“Shakespeare’s Sister” at La Mama’s Ellen Stewart Theatre (Closed October 5, 2013)

September 25, 2013 | Off-Broadway | Tags:
Directed and Adapted by Irina Brook
Reviewed by David Roberts and Joseph Verlezza
Theatre Reviews Limited

Something is cooking at the ever so edgy and inventive La Mama Ellen Stewart Theatre – Irina Brooks’ adaptation of “Shakespeare’s Sister” – and it is absolutely delicious.

Bloomsbury Group writer Virginia Woolf imagined the existence of Shakespeare’s sister while she was preparing a lecture on women and fiction, a somewhat ambiguous subject. Woolf wrote, “The title women and fiction might mean women and what they are like; or it might mean women and the fiction that they write; or it might mean women and the fiction that is written about them; or it might mean that somehow all three are inextricably mixed together.”

Irina Brook’s redemptive and cathartic adaptation of Woolf’s lecture is a stimulating, precise, and provocative re-imagining of the text and provides a riveting portrait of five different women as they share deep personal feelings about what it means to be a woman and a mother and a writer. The definition of home morphs from simply providing a place of comfort for men and boys to a place for the pursuit of self-awareness.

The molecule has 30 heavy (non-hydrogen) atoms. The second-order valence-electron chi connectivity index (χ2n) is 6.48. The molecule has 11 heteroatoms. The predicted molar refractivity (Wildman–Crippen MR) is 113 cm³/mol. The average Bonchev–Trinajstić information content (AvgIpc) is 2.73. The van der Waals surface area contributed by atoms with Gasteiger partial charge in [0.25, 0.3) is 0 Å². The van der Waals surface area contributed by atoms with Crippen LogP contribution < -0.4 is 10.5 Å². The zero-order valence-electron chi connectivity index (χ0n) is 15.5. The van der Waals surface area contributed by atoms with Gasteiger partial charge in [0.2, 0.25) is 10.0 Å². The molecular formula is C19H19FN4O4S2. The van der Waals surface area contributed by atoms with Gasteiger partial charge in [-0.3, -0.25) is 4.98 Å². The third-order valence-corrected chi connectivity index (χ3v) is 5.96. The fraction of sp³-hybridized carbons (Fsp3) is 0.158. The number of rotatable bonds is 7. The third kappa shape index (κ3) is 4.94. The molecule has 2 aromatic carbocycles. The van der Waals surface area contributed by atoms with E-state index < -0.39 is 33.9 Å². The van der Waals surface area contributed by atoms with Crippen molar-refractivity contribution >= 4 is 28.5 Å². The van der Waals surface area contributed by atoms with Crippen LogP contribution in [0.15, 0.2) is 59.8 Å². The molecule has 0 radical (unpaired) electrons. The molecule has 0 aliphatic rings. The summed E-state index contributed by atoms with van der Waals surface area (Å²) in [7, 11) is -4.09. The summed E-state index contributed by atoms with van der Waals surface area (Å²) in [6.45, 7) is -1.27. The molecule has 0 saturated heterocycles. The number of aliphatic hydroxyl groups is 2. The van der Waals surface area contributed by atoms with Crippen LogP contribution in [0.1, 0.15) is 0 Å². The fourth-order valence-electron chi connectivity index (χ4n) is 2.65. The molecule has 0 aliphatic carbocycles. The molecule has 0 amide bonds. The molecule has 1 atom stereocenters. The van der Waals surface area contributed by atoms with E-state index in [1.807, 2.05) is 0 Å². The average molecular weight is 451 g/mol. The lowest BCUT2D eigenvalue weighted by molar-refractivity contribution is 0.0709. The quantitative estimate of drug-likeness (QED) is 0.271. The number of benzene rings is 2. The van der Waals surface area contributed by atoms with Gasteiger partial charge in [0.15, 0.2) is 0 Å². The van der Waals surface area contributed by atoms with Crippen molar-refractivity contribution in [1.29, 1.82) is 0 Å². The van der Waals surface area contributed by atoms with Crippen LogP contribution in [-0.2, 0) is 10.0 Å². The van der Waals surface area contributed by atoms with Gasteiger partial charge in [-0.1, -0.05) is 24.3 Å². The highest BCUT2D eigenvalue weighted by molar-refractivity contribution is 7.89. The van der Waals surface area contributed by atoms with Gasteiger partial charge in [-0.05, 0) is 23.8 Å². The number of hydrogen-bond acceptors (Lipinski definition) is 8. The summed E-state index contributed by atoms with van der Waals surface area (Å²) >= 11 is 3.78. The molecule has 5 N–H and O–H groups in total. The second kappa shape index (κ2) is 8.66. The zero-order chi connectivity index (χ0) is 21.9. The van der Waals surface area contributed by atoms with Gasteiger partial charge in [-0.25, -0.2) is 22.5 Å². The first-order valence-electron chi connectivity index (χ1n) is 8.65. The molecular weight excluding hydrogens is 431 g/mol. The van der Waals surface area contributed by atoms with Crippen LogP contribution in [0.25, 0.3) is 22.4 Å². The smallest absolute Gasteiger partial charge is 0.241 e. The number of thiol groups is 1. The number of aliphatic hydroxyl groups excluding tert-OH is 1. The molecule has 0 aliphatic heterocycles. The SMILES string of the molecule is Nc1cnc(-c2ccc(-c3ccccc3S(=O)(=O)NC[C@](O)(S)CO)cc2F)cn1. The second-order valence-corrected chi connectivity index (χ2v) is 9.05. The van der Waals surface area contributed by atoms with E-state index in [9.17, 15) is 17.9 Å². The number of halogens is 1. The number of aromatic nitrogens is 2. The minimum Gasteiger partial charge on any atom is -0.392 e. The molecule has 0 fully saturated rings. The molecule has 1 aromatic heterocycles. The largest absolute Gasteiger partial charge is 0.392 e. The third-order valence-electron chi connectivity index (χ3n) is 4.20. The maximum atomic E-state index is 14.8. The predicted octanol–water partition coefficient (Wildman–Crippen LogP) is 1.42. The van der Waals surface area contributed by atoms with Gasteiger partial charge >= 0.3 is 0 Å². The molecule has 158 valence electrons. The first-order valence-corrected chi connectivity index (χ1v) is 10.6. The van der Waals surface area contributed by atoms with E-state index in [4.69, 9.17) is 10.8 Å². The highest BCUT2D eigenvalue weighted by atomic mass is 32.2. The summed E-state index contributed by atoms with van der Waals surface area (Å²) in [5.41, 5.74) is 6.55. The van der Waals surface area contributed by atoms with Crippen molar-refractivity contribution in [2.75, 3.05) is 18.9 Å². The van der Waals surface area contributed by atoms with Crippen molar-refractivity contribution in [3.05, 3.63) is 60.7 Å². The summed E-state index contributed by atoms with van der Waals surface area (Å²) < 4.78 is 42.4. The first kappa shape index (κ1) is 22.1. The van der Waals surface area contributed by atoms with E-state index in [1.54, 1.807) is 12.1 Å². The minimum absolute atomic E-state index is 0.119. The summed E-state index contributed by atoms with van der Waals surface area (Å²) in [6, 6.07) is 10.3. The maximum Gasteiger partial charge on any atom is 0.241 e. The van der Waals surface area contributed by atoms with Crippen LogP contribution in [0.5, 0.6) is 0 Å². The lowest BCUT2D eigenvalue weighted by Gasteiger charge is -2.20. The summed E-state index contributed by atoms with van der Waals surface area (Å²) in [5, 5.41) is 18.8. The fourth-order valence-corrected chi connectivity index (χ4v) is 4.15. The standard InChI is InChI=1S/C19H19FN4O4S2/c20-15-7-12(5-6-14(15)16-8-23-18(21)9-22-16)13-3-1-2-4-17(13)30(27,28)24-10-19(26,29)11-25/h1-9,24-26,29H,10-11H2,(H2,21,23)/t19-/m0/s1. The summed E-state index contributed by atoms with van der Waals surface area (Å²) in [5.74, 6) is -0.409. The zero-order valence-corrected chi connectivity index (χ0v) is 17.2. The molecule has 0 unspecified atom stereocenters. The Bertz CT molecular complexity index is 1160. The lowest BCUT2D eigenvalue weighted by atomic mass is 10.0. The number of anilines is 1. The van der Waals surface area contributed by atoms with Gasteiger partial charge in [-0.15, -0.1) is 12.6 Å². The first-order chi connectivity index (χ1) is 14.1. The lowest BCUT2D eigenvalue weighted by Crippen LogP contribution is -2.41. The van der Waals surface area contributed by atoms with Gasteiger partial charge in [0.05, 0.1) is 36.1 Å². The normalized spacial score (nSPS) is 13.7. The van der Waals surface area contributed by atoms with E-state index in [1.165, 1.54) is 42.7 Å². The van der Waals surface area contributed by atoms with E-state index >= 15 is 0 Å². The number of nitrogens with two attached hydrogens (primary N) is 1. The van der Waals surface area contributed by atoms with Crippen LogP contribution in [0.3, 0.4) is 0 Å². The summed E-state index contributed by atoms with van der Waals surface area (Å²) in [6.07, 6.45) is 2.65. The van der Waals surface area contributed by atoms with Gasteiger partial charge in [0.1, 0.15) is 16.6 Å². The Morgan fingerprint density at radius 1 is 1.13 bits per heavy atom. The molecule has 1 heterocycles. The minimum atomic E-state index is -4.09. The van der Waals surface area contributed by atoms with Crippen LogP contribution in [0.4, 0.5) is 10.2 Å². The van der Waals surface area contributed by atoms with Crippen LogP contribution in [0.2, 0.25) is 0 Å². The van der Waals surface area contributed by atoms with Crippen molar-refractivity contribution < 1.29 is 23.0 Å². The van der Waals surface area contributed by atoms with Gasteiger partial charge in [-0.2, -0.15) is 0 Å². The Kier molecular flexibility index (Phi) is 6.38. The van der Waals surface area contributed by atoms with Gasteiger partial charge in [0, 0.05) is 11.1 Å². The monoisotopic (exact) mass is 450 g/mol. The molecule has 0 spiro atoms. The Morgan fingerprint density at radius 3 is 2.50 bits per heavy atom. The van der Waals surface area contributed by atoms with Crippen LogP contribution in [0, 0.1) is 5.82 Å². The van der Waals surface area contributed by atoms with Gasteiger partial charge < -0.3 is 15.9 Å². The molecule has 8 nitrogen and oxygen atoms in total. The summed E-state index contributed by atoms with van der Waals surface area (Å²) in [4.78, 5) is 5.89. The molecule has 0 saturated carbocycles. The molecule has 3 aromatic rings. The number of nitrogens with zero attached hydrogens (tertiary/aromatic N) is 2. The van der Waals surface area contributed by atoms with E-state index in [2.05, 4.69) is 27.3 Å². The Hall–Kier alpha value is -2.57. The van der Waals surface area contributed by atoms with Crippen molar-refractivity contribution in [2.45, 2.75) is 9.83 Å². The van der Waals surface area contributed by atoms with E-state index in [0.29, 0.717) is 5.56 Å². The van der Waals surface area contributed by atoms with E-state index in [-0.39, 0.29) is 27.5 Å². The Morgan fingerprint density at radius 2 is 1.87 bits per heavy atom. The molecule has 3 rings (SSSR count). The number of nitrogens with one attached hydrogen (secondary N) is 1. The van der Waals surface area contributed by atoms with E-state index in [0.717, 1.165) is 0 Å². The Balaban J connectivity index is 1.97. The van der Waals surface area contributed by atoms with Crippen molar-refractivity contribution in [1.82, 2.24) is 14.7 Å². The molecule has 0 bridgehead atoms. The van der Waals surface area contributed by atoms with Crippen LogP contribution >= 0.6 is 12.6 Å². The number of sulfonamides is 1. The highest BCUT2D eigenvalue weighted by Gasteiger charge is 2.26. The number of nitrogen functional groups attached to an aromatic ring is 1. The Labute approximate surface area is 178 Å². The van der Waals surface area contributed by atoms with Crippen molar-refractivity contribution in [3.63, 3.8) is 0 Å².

The intriguing conversation is delivered as a lecture (as was the original) as the women prepare a communal meal, have tea, and drink wine in set designer Noelle Ginefri’s perfectly lit country kitchen. Vegetables are washed and sliced as secret thoughts are revealed: the stew simmers as sexually charged fantasies erupt. Clothes are carefully folded as the amazing insights into a woman’s mind are neatly put into place. These five women are authentic and honest as they reveal the contents of their souls, sing their song, touch the heart and allow the audience member to surround them with love.

Under Irina Brook’s inspired and perceptive direction, Nicole Ansari, Winsome Brown, Joan Juliet Buck, Sadie Jemmett, and Yibin Li become a kaleidoscopic composite of Virginia Woolf exemplifying that the “heat and violence of the poet” is evident in a woman’s body. “Shakespeare’s Sister” is a life-changing experience. Plan to stay for dance, merriment, and freshly-made vegetable soup seasoned –as is the production – just right.